Since taking the reins at Sacramento’s River City Recovery Center in June 2013, Kurt von Geldern has cut food and payroll costs, remodeled and upgraded residential housing, and negotiated rate increases from two major health providers.
Plus, von Geldern unveiled a new website for the 51-year-old nonprofit. River City Recovery has a 55-bed facility for men in Herald and 24 beds for women in midtown Sacramento. The organization also offers transitional housing to 18 men and 10 women who have completed drug rehabilitation programs but want to remain in a sober living environment.
Von Geldern, who had served on River City Recovery’s board for about 12 years, said he took the executive director post because he saw ways he could contribute to the organization’s long-term stability. The program is crucial, he said, because it assists so many people who can’t afford other options: the uninsured, homeless veterans, ex-offenders.
“People come to us because we’re affordable,” von Geldern said. “We’re $3,500 a month, so that’s just a little over $100 a day. That’s for treatment, housing and three meals a day. Typically, what’s happening is it’s not the client who’s paying. It’s their parents or their grandparents.”
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When von Geldern told one woman that they charged $3,500, she said: “And that’s a week, right?” When he corrected her, he said, she barked back her shock with one word: “Really!?”
There are medical programs out there that charge $40,000, von Geldern said, but River City focuses on the social model in its drug rehabilitation program. Using the 12-step principles of Alcoholics Anonymous, he explained, counselors and volunteer mentors teach and model positive ways in which residents can respond to stress or life challenges.
Residents stay for 30, 60 or 90 days, depending on what’s needed. At the end of their stay, von Geldern said, some opt to move into River City Recovery’s sober living homes, where they pay only $450 a month for their living space and three meals a day.
To keep prices low and to provide services to indigent clients, von Geldern said, he looked for ways to maximize every dollar and to increase revenue when he took the post as executive director. The organization’s budget now stands at roughly $1.3 million.
One of the first things von Geldern did was to team with the Sacramento Food Bank & Family Services, paying a maintenance fee to get that organization’s wholesale prices on food items. The partnership, he said, cut River City Recovery’s food costs in half. At the same time, von Geldern also has hired two culinary school graduates to prepare more healthful meals.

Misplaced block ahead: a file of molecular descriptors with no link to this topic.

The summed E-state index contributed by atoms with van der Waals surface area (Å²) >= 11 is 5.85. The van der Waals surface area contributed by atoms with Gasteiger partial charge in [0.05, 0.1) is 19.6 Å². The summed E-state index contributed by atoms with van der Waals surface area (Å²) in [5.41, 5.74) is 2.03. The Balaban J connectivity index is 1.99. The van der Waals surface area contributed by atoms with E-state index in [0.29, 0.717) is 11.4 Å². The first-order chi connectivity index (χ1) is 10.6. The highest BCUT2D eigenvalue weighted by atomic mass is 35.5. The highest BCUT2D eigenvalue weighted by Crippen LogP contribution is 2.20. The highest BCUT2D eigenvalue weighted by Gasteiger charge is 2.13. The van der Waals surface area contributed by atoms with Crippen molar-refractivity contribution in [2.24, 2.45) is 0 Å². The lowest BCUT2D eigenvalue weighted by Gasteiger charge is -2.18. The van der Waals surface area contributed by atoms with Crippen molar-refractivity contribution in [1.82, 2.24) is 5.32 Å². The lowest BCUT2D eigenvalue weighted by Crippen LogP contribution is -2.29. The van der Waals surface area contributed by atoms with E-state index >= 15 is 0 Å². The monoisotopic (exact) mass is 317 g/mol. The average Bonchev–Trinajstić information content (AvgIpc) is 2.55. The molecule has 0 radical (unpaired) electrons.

A more challenging task for von Geldern was renegotiating contracts with the U.S. Department of Veterans Affairs and Kaiser Permanente, he said, but he knew that even with fee increases of 10 percent to 15 percent, River City Recovery would still represent a great value for those two major health providers. He was able to get the increases, he said, and Kaiser now refers patients from Fresno, Vallejo and Oakland to River City’s facilities.
Von Geldern also made the decision to seek mentors willing to function as volunteers rather than as part-time employees. Mentors, he said, still receive free lodging and three meals a day, and they can come and go as they please. The rate increases and cost-cutting allowed the organization to make much-needed repairs and remodeling at its facilities.
The executive director’s passion for this work stems from his own personal journey. Both his parents, he said, were practicing alcoholics. While his father died at age 49, he said, his 85-year-old mother has been clean and sober for 41 years. Von Geldern also slid into a life of addiction for a while, he said, but in 1988, he followed his mother’s path into a 12-step program.
One of his greatest accomplishments, he said, is that he has a 26-year-old son who has never seen him drunk or hung over.
That inspired his auto license plate: SOBRDAD.